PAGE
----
Conference Preview: Pac-12

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The Pac-12 set a conference record last season by placing seven teams in the NCAA Tournament.  All seven teams wore white uniforms in their first game (seeded 8th or better), and three of them were “protected seeds” (teams seed on the top four lines).  That was the good news.  The bad news is that all seven teams left the Tournament in a loss to teams seeded worse than them.  4 seed Cal, 6 seed Arizona, 7 seed Oregon State and 8 seeds Colorado and USC all fell in their opening games.  3 seed Utah won their first round game before falling to 11 seed Gonzaga in the Round of 32.  Oregon (1 seed) had the best performance, advancing all the way to the Regional Final, but losing there to 2 seed Oklahoma.  In all, one of the better regular seasons for the Pac-12 in recent years ended with disappointment almost across the board.

This year, the conference has a chance to be just as good and it would not totally shock us if seven teams ended up dancing again.  The way will be led by Dana Altman’s Oregon Ducks, a team that is as loaded with talent as any team in the nation.  Not only do the Ducks return the majority of the key players that led them to a 1 seed last season, but they also add in a few pieces they did not have, including a now healthy Dylan Ennis, a prized freshman guard in Payton Pritchard, and one of the top JC transfers in the nation, Kavell Bigby-Williams.  The Ducks are deep and talented, and another 1 seed could be in the works.  However, the conference does not end its talent there.  Arizona has reloaded once again, UCLA has another roster filled with prized recruits (and a coach who may be out of excuses if they can’t perform this season), and teams like Colorado, Cal, Utah, USC and Oregon State could all contend for bids.  The dark horse pick to take a bid is Stanford, with a veteran roster and a solid new head coach (Jerod Haase) taking over.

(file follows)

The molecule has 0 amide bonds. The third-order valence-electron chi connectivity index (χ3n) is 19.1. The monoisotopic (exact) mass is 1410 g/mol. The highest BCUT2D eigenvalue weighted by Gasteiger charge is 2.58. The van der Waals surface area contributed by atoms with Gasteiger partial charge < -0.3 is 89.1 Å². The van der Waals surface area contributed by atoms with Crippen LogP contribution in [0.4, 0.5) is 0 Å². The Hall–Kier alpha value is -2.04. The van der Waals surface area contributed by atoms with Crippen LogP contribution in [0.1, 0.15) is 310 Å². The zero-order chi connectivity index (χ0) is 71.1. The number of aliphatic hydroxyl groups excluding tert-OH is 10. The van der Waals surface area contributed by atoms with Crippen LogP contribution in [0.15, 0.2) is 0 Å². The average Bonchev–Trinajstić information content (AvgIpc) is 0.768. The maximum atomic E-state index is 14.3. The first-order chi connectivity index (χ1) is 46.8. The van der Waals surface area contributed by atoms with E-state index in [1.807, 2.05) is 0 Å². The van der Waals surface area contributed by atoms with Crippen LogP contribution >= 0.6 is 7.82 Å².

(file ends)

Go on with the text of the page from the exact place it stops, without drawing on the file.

Predicted Order of Finish

1. Oregon – This team seems to have all the pieces, from great depth at guard (Casey Benson, Dylan Ennis, Tyler Dorsey and freshman Payton Pritchard) to a collection of some of the nation’s best shot blockers (Chris Boucher, Jordan Bell and junior college transfer Kavell Bigby-Williams).  Also, do not overlook forward Dillon Brooks who will be a star once again assuming he is able to recover from offseason foot surgery.

2. Arizona – Allonzo Trier should score a ton of points this year as he leads a strong group in the backcourt.  Freshman forward Lauri Markkanen could be one of the nation’s top rookies this year.  One of the biggest questions will be Ray Smith, who has had surgeries on both of his knees over the past two years and left the team’s exhibition game this past week with an injury.  If he is healthy, the Wildcats could go far.  If not, they may be pining for prized recruit Terrance Ferguson, who decided not to enroll and instead opted to turn pro overseas.